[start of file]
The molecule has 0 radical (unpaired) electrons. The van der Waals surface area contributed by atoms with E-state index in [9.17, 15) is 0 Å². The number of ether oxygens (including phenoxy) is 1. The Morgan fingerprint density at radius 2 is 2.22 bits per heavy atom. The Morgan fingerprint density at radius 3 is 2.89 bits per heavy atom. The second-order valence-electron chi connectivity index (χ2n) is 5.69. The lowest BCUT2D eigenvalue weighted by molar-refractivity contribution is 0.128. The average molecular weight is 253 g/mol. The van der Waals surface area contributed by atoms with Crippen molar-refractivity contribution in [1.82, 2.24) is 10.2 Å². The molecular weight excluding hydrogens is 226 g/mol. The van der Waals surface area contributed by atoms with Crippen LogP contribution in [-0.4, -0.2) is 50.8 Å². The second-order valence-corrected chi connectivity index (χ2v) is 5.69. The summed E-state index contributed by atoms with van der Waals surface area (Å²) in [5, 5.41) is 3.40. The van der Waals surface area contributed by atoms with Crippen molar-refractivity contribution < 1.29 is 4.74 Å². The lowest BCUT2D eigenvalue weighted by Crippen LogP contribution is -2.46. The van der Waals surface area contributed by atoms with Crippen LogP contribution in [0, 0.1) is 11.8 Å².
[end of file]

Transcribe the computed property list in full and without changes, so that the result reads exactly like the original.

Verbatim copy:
The molecule has 0 radical (unpaired) electrons. The van der Waals surface area contributed by atoms with E-state index in [9.17, 15) is 0 Å². The number of ether oxygens (including phenoxy) is 1. The Morgan fingerprint density at radius 2 is 2.22 bits per heavy atom. The Morgan fingerprint density at radius 3 is 2.89 bits per heavy atom. The second-order valence-electron chi connectivity index (χ2n) is 5.69. The lowest BCUT2D eigenvalue weighted by molar-refractivity contribution is 0.128. The average molecular weight is 253 g/mol. The van der Waals surface area contributed by atoms with Crippen molar-refractivity contribution in [1.82, 2.24) is 10.2 Å². The molecular weight excluding hydrogens is 226 g/mol. The van der Waals surface area contributed by atoms with Crippen LogP contribution in [-0.4, -0.2) is 50.8 Å². The second-order valence-corrected chi connectivity index (χ2v) is 5.69. The summed E-state index contributed by atoms with van der Waals surface area (Å²) in [5, 5.41) is 3.40. The van der Waals surface area contributed by atoms with Crippen molar-refractivity contribution < 1.29 is 4.74 Å². The lowest BCUT2D eigenvalue weighted by Crippen LogP contribution is -2.46. The van der Waals surface area contributed by atoms with Crippen LogP contribution in [0, 0.1) is 11.8 Å².